Voucher ruling upends longtime doctrine
In a 6-3 decision issued June 20, the extremist supermajority on the U.S. Supreme Court has dealt another major blow to true religious liberty in its judgment on the Carson v. Makin school voucher case.
Outgoing Justice Stephen Breyer, whose resignation is effective before the next term, wrote the dissent, signed by Justices Elena Kagan and, excepting one section, by Sonia Sotomayor, who wrote her own dissent as well. Breyer warns that the majority is effectively abandoning longstanding doctrine, while Sotomayor fears that it is rejecting the principle of separation between state and church altogether.
The court has gone contrary to the country’s foundational constitutional principles in striking down Maine’s “no aid” law, a provision meant to ensure that no citizen is forced to fund religious indoctrination at private religious schools, or any religious education that conflicts with their personal beliefs. The Supreme Court’s judicial activism and faulty reasoning will undoubtedly lead to many additional violations and litigation in other states as Christian nationalists seek to fund private Christian education with taxpayer money.
The plaintiffs want to use state money in this instance to send their children to Christian schools that provide religious instruction. One of the schools in question, Bangor Christian School, has a mission of instilling a biblical worldview that is “completely intertwined” with the curriculum and identifies the bible as its “final authority in all matters.” The First U.S. Circuit Court of Appeals concluded in its judgment two years ago that the “nonsectarian” requirement in Maine’s tuition assistance program did not exclude religious schools based on their religious status, but rather protected the state’s interest in only supporting nonreligious education.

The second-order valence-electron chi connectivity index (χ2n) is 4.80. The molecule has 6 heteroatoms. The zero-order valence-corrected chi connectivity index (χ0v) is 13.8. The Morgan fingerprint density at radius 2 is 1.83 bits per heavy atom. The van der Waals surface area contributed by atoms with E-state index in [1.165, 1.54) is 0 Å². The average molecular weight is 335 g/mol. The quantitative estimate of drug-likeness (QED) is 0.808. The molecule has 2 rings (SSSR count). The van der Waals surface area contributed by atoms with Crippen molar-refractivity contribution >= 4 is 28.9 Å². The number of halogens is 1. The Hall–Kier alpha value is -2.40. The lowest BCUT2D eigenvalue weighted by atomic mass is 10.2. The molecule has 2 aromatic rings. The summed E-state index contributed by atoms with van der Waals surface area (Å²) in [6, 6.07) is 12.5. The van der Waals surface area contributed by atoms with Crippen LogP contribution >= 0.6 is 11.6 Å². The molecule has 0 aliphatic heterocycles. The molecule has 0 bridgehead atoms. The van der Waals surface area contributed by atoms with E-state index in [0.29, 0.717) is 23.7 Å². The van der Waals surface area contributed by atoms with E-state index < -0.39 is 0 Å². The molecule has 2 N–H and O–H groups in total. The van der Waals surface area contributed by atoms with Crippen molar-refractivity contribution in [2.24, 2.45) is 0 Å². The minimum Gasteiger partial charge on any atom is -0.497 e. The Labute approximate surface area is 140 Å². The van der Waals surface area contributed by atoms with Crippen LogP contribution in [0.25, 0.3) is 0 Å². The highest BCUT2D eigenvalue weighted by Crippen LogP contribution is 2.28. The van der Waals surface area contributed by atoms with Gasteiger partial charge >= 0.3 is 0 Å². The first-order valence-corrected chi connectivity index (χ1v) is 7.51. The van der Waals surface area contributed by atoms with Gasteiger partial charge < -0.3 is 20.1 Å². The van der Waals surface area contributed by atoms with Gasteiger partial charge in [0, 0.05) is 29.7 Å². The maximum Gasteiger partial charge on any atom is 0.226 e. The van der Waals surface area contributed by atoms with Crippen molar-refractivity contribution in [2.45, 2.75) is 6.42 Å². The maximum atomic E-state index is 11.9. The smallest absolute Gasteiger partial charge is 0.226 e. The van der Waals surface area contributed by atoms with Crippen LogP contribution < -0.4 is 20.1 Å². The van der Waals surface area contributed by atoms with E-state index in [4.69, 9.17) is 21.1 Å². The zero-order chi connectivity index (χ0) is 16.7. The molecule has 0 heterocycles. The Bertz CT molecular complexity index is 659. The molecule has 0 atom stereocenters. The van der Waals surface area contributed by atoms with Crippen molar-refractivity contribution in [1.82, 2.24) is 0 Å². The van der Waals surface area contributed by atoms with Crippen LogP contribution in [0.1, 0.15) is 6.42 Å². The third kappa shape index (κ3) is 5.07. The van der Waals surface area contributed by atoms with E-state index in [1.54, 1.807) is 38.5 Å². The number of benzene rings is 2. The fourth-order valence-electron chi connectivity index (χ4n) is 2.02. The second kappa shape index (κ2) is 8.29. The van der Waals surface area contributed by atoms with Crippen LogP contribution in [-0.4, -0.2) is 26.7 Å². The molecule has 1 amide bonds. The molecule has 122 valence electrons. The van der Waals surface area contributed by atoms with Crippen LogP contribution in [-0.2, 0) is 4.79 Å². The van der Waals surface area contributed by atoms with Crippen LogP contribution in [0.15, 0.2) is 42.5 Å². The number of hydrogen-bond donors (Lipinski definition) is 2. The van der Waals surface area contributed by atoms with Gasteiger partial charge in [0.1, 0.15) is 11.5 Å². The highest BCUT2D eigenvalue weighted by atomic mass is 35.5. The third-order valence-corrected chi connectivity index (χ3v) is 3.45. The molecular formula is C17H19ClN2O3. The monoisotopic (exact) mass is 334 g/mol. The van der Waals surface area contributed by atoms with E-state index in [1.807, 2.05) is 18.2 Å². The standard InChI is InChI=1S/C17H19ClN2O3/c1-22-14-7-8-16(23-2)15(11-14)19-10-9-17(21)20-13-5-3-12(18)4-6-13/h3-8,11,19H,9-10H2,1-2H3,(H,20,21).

However, the majority opinion, written by Justice John Roberts, asserts that Maine’s law impermissibly infringes on the rights of religious schools: “A State’s antiestablishment interest does not justify enactments that exclude some members of the community from an otherwise generally available public benefit because of their religious exercise.” Roberts added, “A state need not subsidize private education. But once a state decides to do so, it cannot disqualify some private schools solely because they are religious.”
This claim misconstrues the real religious freedom at stake in the case, which is the right of every taxpayer to be free from funding religious indoctrination, and the right of every student in Maine to an education free from religiously motivated discrimination. Shockingly, the Supreme Court’s opinion explicitly acknowledges that private religious schools are very different from the public school education that Maine’s program is intended to offer. Roberts notes, “private schools are different by definition because they do not have to accept all students. Public schools generally do,” and moreover, “the curriculum taught at participating private schools need not even resemble that taught in the Maine public schools.”
The two religious schools acting as plaintiffs in the case “candidly admit that they discriminate against homosexuals, individuals who are transgender and non-Christians,” according to Maine’s brief to the Supreme Court. But rather than observing that these differences warrant Maine’s decision to limit its funding to schools that do not indoctrinate students, the court reasons that giving money to any private school means the state must fund religious education as well.